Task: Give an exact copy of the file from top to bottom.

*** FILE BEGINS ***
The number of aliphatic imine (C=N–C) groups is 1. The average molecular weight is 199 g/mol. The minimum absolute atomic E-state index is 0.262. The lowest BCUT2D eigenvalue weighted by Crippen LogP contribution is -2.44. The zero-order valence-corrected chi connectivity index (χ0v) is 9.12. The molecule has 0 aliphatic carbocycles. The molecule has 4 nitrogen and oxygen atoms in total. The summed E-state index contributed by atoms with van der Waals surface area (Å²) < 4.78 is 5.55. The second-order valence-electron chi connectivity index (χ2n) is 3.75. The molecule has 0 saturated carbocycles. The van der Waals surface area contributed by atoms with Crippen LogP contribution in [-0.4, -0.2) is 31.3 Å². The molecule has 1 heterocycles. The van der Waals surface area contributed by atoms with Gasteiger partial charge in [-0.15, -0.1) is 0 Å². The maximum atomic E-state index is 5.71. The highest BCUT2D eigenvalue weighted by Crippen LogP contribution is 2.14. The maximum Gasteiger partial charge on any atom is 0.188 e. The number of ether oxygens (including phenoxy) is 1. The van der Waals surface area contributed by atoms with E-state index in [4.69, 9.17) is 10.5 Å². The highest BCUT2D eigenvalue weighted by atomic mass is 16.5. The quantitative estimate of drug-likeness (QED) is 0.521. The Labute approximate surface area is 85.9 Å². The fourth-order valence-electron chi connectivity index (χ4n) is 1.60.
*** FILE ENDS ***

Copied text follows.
The number of aliphatic imine (C=N–C) groups is 1. The average molecular weight is 199 g/mol. The minimum absolute atomic E-state index is 0.262. The lowest BCUT2D eigenvalue weighted by Crippen LogP contribution is -2.44. The zero-order valence-corrected chi connectivity index (χ0v) is 9.12. The molecule has 0 aliphatic carbocycles. The molecule has 4 nitrogen and oxygen atoms in total. The summed E-state index contributed by atoms with van der Waals surface area (Å²) < 4.78 is 5.55. The second-order valence-electron chi connectivity index (χ2n) is 3.75. The molecule has 0 saturated carbocycles. The van der Waals surface area contributed by atoms with Crippen LogP contribution in [-0.4, -0.2) is 31.3 Å². The molecule has 1 heterocycles. The van der Waals surface area contributed by atoms with Gasteiger partial charge in [-0.15, -0.1) is 0 Å². The maximum atomic E-state index is 5.71. The highest BCUT2D eigenvalue weighted by Crippen LogP contribution is 2.14. The maximum Gasteiger partial charge on any atom is 0.188 e. The number of ether oxygens (including phenoxy) is 1. The van der Waals surface area contributed by atoms with E-state index in [4.69, 9.17) is 10.5 Å². The highest BCUT2D eigenvalue weighted by atomic mass is 16.5. The quantitative estimate of drug-likeness (QED) is 0.521. The Labute approximate surface area is 85.9 Å². The fourth-order valence-electron chi connectivity index (χ4n) is 1.60.